Great Mills grad builds medevac in Iraq
Soldiers from the 29th Combat Aviation Brigade, in slightly over a week’s time, established an aeromedical evacuation capability near the Mosul Dam in Iraq.
The hastily established medevac site provided life-saving capacity to coalition forces supporting Operation Inherent Resolve, according to a report earlier this fall by Capt. Stephen James in an Army press release.
Establishing the medevac site near Mosul required Soldiers from the 29th CAB to build landing pads establish communications and coordinate with Italian soldiers who already occupied the location and were focused on repairing the Mosul Dam.
Soldiers also had to plan to overcome obstacles with maintenance, resupply, fuel and even the language barrier, said Capt. Alexis McRobert, a medevac platoon leader from 2-149th General Support Aviation Battalion, 29th CAB.
Soldiers overcame these initial challenges with assistance from other military units in Iraq; engineers and commutations personnel were especially helpful.
In particular, the medevac site needed landing zones that could safely accommodate additional aircraft, so 29th CAB’s brigade engineer, 1st Lt. Anson Cavanagh, enlisted help from the 153rd Engineer Battalion to get the job done.
To develop effective communications for the medevac site, the 29th CAB’s signal section, led by Master Sgt. Carl McKlveen, ensured communications were set up, coordinated and integrated with adjacent units, said Capt. Neal Murray, an aviation officer with the 29th CAB who acted as a liaison officer while creating the medevac site. Murray is a graduate of Great Mills High School and in the Maryland National Guard.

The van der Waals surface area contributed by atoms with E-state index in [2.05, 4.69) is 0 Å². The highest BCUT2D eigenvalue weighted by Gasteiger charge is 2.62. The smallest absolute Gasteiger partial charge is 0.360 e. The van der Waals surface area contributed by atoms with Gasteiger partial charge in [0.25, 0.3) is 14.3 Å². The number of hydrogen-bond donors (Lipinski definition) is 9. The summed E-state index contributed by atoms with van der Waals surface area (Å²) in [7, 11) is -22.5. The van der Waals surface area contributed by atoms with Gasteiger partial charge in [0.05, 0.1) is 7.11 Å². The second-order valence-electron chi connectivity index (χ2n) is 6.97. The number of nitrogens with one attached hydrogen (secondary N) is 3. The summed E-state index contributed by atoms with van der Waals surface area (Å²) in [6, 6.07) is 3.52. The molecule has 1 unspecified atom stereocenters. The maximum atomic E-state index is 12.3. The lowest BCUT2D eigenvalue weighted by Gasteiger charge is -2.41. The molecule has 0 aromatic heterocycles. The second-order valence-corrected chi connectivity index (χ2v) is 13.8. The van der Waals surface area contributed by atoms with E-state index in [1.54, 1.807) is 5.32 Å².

Without the cooperation of the Italian forces of Task Force Praesidium near the Mosul Dam, the 29th CAB could not have established the medevac site so quickly, said Murray, who speaks Italian and acted as a translator.
“We couldn’t have done it without the Italians,” added Cavanagh.
Working with the Italian forces allowed their U.S. counterparts an opportunity to further develop relationships with their coalition partners while working to accomplish their shared mission.
“We had great interoperability with coalition forces,” added Aileena Flynn, an enroute critical care nurse.
Working together allowed the soldiers of the 29th CAB to quickly accomplish their mission and enhanced the survivability of coalition forces.
“In just under 10 days of being on the ground we were able to conceptualize our idea and execute a plan that took care of all aviation requirements while working with coalition forces in a new location,” said Murray.
After the medevac site was established, a team with HH-60 and UH-60 helicopters provided medical evacuation coverage in support of coalition operations over multiple weeks, said McRobert. This support was critical during military operations to liberate Tal Afar, Iraq, from ISIS.
Although the site itself was only temporary, it shows the 29th CAB, and the coalition as a whole, is capable of quickly responding to the operational needs of units supporting the fight against ISIS.
The 29th CAB is an Army National Guard brigade that provides aviation assets, precision offensive strike capability, and operational and logistical support to Operation Inherent Resolve.
Gravel is moved to create a helicopter landing zone outside of Mosul, Iraq, on Aug. 14. The landing zone established an aeromedical evacuation site which increased the survivability of coalition forces operating in support of Combined Joint Task Force Operation Inherent Resolve.